A young woman embarks on a road trip with her boyfriend to a place he promises will be beautiful and peaceful. But a series of strange events occur on their journey, and it becomes clear ... See full summary »
Two New York City girls make a pact to lose their virginity during their first summer out of high school. When they both fall for the same street artist, the friends find their connection tested for the first time.
Kevin's mother struggles to love her strange child, despite the increasingly vicious things he says and does as he grows up. But Kevin is just getting started, and his final act will be beyond anything anyone imagined.
Set in the lower echelons of 1860s Paris, Therese Raquin, a sexually repressed beautiful young woman, is trapped into a loveless marriage to her sickly cousin, Camille, by her domineering ... See full summary »
Martha has run away from an abusive hippie-like cult where she was living as Marcy May for two years. She turns to her sister and brother-in-law who take her in and want to help her. The problem is Martha is having a hard time separating dreams from reality and when haunting memories of her past keep resurfacing, she may need more help than anyone is able to give her. Written by
Elizabeth Olsen and Sarah Paulson invented together some background for the sisters' relationship. So every scene when they talked about their past, although it's vague on the script and for the viewer, Olsen and Paulson knew exactly what Martha and Lucy are talking about. See more »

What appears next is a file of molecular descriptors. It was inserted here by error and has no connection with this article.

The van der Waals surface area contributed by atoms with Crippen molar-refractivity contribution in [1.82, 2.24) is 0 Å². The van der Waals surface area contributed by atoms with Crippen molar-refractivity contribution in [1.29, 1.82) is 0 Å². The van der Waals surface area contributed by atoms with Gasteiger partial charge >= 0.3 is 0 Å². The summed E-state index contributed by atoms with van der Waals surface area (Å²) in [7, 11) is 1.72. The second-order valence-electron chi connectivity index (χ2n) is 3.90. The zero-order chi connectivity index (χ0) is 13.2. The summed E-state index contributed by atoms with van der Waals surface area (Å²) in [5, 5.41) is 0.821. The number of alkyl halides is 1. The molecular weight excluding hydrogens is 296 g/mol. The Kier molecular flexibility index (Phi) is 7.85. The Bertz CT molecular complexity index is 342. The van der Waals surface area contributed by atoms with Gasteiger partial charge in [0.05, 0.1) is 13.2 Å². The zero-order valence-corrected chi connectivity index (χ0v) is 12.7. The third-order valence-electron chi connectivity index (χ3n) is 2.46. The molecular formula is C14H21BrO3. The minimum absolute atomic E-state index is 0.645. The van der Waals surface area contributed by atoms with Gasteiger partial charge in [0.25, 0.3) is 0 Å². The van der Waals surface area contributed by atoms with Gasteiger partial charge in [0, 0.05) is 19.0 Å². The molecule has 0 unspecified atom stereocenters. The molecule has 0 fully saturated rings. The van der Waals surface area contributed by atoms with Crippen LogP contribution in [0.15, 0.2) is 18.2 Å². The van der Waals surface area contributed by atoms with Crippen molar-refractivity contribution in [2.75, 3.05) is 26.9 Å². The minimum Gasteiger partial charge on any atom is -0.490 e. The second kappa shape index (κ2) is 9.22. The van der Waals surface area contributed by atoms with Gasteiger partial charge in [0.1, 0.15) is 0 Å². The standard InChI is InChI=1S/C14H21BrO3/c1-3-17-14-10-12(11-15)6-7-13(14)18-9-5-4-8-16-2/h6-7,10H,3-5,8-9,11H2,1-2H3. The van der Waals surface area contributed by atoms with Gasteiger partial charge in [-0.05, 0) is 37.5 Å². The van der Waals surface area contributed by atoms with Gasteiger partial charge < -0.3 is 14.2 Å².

When Marcy/Martha wakes up after freaking out at her sister's party, she is wearing heavy, perfectly applied makeup. Since she had previously had an emotional breakdown, then slept, this is unlikely. See more »
[as Martha runs away]
Marcy! Marcy May! Where ya goin'?
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Sorry, but I don't buy in to this "make up your own ending" when it comes to story telling. And after all, isn't that what a movie is? I could list a few redeeming qualities, but even if there is some good acting, or occasional glimpses of an actual story, it is all worthless if there's no plot. What this movie tries to pass off as a plot is nothing more than a partial rip off of a real life event, told with new characters. It's a story we already know. For that to be entertaining, you have to draw the viewer in to the story. Instead, we're only given glimpses here and there of past and present, and it's up to us - the viewers - to write the rest of the film in our heads. How can one score a half finished movie? You can't. Thus the ONE.
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